Posts Tagged ‘sesame street’

Song parodies from Sesame Street

December 7th, 2010

What makes Sesame Street successful is that it’s fun enough that parents will actually sit down and watch with their kids.

One of their tricks was to re-purpose modern music with clever parodies. Here’s a few I scrounged up on YouTube.

Cereal Girl (parody of Material Girl)

Hip to Be a Square (parody of Hip to Be Square)

(I Can’t Get No) Cooperation (parody of [I Can't Get No] Satisfaction)

Kids Love to Brush (parody of Girls Just Wanna Have Fun)

Rebel L (parody of Rebel Yell)

Hey Food (parody of Hey Jude)

If they made an album of these, I’d buy it.

NEIN!

December 3rd, 2009

Trippy Sesame Street: part 2

November 12th, 2009

This is the second part in my look back at exceptionally trippy Sesame Street animated segments. As always, if you have a suggestion for this series feel free to contact me.
See part 1 here.

On to the videos!
 

A Loaf of Bread, A Container of Milk, and a Stick of Butter
Here’s a video that shouldn’t be trippy, but the strange animation style makes it a real head-trip.

 

Carrots
Carrots: delicious, loud, and they’ll get you mugged. Warning: the narrators voice may be a buzzkill.

 

Daddy Dear
Oh my, where to begin with this one? Anthropomorphic animals, a “daughter” that’s actually a doll, tadpoles with human feet… at least the song is catchy.

 

Perspective
There’s probably better ways to teach kids about perspective than to blow their minds.

And last but not least…

The Pinball Song (music by The Pointer Sisters)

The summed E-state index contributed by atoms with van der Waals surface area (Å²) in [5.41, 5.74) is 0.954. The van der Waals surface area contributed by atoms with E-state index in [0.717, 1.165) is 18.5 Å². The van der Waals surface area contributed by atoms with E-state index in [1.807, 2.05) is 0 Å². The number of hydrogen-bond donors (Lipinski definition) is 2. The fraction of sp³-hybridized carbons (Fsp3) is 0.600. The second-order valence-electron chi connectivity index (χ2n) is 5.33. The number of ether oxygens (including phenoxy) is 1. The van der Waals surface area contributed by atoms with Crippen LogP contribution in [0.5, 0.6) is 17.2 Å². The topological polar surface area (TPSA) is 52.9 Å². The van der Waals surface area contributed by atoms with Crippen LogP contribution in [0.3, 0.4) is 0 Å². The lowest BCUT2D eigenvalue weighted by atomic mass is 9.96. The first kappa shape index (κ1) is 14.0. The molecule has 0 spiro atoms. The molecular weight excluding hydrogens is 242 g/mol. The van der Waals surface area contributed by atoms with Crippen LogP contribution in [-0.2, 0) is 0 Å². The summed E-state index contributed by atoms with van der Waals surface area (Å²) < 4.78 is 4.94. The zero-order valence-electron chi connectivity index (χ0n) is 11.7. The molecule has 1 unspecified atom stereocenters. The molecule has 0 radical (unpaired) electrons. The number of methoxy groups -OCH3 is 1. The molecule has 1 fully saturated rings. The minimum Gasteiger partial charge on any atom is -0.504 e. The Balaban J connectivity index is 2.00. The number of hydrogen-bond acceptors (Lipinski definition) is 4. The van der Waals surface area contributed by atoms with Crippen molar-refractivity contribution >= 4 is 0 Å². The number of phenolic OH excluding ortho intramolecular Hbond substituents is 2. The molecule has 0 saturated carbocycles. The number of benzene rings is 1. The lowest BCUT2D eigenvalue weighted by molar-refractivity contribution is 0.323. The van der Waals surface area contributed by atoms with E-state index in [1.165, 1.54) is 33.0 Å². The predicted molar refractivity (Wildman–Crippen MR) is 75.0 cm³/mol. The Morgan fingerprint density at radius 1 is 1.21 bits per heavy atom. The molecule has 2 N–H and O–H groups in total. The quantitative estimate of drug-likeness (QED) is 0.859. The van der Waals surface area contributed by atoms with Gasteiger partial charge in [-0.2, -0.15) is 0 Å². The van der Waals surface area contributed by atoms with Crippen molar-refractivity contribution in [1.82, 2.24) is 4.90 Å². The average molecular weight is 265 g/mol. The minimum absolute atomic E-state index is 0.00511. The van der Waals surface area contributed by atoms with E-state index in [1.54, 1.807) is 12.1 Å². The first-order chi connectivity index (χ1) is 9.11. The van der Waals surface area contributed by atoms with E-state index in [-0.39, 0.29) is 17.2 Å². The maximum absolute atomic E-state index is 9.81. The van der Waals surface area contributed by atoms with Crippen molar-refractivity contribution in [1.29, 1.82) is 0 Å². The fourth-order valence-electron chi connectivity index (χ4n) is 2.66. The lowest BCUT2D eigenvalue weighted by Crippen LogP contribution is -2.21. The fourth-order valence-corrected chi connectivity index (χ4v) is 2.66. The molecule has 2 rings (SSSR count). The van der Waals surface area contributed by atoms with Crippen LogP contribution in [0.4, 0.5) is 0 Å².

What if you got really high while watching Yellow Submarine, stared at a clock for a few hours, then went to play pinball? You could find out the hard way, or you could just watch this video because the good folks at CTW did it for you.
There’s several versions of this video, this is the “twelve” version.

 
This is Part 2 in my series on trippy Sesame Street animations. Part 1 is here. Is there a video you think I should include in the next installment? Contact me (e-mail is in the right margin.)

Trippy Sesame Street: part 1

November 4th, 2009

Sesame Street was created in the late 60′s and takes place in a zero-crime urban area where giant birds and talking monsters are normal. Even by those standards, some of the animated segments shown on Sesame Street in those early days are mind-bogglingly trippy.

Let’s explore, shall we?

Lost Boy Remembers His Way Home
How this kid managed to get lost after biking in a straight line for five minutes is beyond me, but the truly strange thing here is they’re teaching children that listening to shape-shifting pimps is a good idea.

 

The Geometry of Circles (must by Philip Glass)
As far as I can tell, there’s no educational content to this video. The animators got a box of paint, a compass, and a ruler and ate a bunch of shrooms. The music makes the whole thing inexplicably creepy.

 

1 to 20
Maybe this would seem less crazy in Hindi?

 

My Martian Cutie
Just trying to wrap one’s head around this one has been known to induce a hallucinogenic state. Don’t think about it for too long.

 

Madrigal Alphabet
I’ve always found this one strangely hypnotic. Watching this might help you sober up and take a nap.

 

That’s all for now, bye everyone! (This post was brought to you by the letter E and the number 9.)

This is Part 1 in my series on trippy Sesame Street animations. Part 2 is online here. Is there a video you think I should include in the next installment? Contact me (e-mail is in the right margin.)